Josip Kašman

From Wikipedia, the free encyclopedia
Jump to: navigation, search
Josip Kašman
Born (1850-07-14)14 July 1850
Mali Lošinj
Died 11 February 1925(1925-02-11) (aged 74)
Rome, Italy
Nationality Croatian
Occupation Opera singer (baritone)

Joseph Kaschmann known also as Giuseppe Kaschmann and Josip Kašman, (born Mali Lošinj, July 14, 1850 - died Rome, February 11, 1925), was a famous operatic baritone. He sang in Europe and America during the latter decades of the 19th century and the early years of the 20th century.

Singing career & recordings[edit]

Born on the island of Lošinj (Lussino) in what is nowadays Croatia, Kaschman was said to be the youngest of 14 children born to an Austrian father and a local mother, Eugenia Ivancich, from Lussinpiccolo (Mali Lošinj). Being possessed of a fine natural voice and a facility with languages, he abandoned a planned career in the law, studying singing instead with Ivan Zajc in the Croatian capital of Zagreb. He also took lessons from Alberto Giovannini in Udine (some reference books say Milan), Italy.

His first public performance occurred in Zagreb during 1869. He was then cast in the lead role in a production of the first full scale Croatian opera, Mislav, on October 2, 1870. Six years later he made his Italian operatic debut at Turin (in Gaetano Donizetti's La favorita). Engagements in Venice, Rome, Bologna and Trieste followed. Before long, he had established himself as one of the best baritones in Italy, making an impressive debut at La Scala, Milan, in 1878 in Don Carlo. It was during this phase of his career that he seems to have altered his name from Joseph Kaschmann to Giuseppe Kaschmann for theatrical purposes.

Bust of Josip Kašman

He reached the peak of his success as a singer in the 1880s and 1890s, building an international reputation (as Giuseppe Kaschmann) and performing at such important venues as the Bayreuth Festspielhaus in Germany (in 1892 and 1894) and the Metropolitan Opera in New York City (in 1883 and 1896), as well as continuing to appear at La Scala. Audiences in Spain, Portugal, Russia, Monaco, Egypt, Brazil and Argentina also had an opportunity to hear him perform during his prime but he never sang in England. In 1907, he was granted permission to go back to Zagreb by the Austrian government, which in those days controlled Croatia. For many years he had been prevented from returning to Croatia because, as a young man, he had allegedly deserted from the Austrian army following the annexation of Bosnia and Herzegovina. This ban was lifted only after Papal intervention on his behalf.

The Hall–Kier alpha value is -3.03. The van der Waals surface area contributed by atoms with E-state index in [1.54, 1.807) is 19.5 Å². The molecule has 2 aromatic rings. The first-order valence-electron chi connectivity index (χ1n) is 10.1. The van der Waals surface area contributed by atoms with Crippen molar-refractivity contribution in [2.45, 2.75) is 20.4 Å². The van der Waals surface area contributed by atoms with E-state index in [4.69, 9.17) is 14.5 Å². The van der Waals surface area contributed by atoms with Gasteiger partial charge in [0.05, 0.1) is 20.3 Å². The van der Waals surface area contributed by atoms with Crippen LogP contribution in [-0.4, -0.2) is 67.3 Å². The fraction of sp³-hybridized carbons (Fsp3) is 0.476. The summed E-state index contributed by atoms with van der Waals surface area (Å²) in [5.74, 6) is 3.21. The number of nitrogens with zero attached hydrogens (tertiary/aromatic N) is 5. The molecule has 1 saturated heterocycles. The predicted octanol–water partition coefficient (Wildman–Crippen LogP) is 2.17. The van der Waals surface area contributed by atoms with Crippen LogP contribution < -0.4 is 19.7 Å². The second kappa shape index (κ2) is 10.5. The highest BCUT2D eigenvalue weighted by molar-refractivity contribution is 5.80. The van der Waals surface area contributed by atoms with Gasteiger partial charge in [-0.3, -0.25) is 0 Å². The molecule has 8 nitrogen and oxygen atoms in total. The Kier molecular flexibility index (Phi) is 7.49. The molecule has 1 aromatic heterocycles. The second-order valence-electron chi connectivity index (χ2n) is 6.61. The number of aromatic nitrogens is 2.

He was particularly renowned for his performances in operas by Giuseppe Verdi and Richard Wagner. Towards the end of his stage career however, as the quality of his voice began to deteriorate due to age, he switched to the buffo repertoire of Rossini, Donizetti and other composers of comic operas. In 1903, he made a handful of recordings in Milan for the British Gramophone & Typewriter Company. They show that he possessed a fluent and flexible Italianate voice which was characterised by an extremely prominent vibrato (which was not liked in English-speaking countries) and aristocratic phrasing. Reputedly he was an accomplished actor, too, exuding a memorable stage presence.

As late as 1921-22, he was still singing roles in comic operas such as Don Pasquale and Il barbiere di Siviglia. He also taught singing. His finest student was Salvatore Baccaloni, a celebrated Italian buffo bass. Rome became his final home and he died there in 1925. The true nationality of Kašman/Kaschmann is contested even today. He is generally considered to be either a Croatian singer (by birth) or Italian singer (by adoption) but arguments linger as to whether, technically, he was an Austrian national.


  • "Dizionario di musica", di A.Della Corte e G.M.Gatti, Paravia, 1956, pag.320
  • "Giuseppe Kaschmann Signore delle scene", di Giusy Criscione, ed. Comunità di Lussinpiccolo 2012
  • Kašman, Josip at (Croatian)